Difficulties in the oil sector are also complicated by the current crisis in the global resource-market with lower prices somewhat determined by emerging producers in Africa, Latin America, Asia and the Middle-East. Canada thus needs to rethink its resource policies in order to stabilize a sustainable economy.

Implications for Canada’s renewable energy: what can Canada learn from China?

Canada’s oil exploitation has contributed to damaging the environment and challenging environmental protection for better sustainable development, particularly in the province of Alberta. While oil exploitation in Alberta and around Manitoba is not competitive due to the costly methods of exploitation, it is also causing issues which hamper sustainable development and environmental protection.

Communities and populations (in Alberta and across Canada) which live around areas where oil is exploited and extracted have already raised concerns related to environmental damages. Political parties and policymakers have also raised their voices, making environmental protection one of the highlights of the last federal elections.

In his first days in office, Prime Minister Trudeau’s administration was already developing an agenda for the Paris climate change meeting. Following the meeting, commitments have been made to turn to a renewable energy development programme

China is one of the world’s major polluters. But it is among the first countries to lead the global renewable energy revolution. While facing serious environmental degradation with higher pollution levels partly due to energy production and consumption (mainly coal and oil), China has become the world’s largest polluters and emitters of greenhouse gasses. Such environmental degradation has not only raised awareness among the Chinese population but has also been a push factor for China’s government to rethink its economic strategy based on “development at all cost”. In addition, concerns related to environmental degradation and environmental protection have enabled the development of China’s renewable energy sector in order to contribute to a “green revolution”.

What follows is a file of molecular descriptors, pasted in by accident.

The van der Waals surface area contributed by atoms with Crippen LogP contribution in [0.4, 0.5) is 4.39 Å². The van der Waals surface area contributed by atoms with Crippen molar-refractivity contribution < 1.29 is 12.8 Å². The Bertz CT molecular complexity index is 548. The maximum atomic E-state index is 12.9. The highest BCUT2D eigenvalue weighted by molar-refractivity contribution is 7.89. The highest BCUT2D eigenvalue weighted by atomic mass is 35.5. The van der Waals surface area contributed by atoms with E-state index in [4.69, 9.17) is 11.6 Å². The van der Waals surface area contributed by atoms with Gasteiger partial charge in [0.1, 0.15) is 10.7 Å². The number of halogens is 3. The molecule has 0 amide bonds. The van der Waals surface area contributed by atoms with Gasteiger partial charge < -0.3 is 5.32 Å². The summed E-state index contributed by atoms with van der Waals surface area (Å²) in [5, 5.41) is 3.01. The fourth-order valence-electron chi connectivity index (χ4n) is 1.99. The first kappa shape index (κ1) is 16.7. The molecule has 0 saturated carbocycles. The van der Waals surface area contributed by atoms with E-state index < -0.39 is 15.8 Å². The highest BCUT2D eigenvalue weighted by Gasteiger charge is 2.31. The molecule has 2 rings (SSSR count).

By combining new technologies and investing in renewable energies, China is a global developer and exporter of clean technology. Therefore through a partnership with China for the development of technologies and investment in renewable energies, Canada could learn from China to achieve its future plans for its renewable energy sector. Renewable energy regulations, standards and incentives should be included in the negotiations for such a partnership in order to foster innovation as well as the cooperation of Canadian companies, research centres, federal and provincial governments. Capacity building in renewable energies should be a priority in order to develop the human resource needed to develop up-to-date technology.

Canadian companies could play a major global role in renewable energies by combining technological innovation, research and support for low carbon policies. All sectors of renewable energy, including conventional renewable energy (solar, wind, biomass and hydropower), clean-tech industries (nuclear, green vehicles and clean coal technology) and other emerging clean-tech sectors (waste management, green building and recycling), should be considered in Canada’s future plans for renewable energies.

Dr. Daouda Cissé is a research fellow at the China Institute at the University of Alberta; he previously served as a research fellow at the Centre for Chinese Studies, University of Stellenbosch, South Africa. Image credit: CC by Randen Pederson/flickr.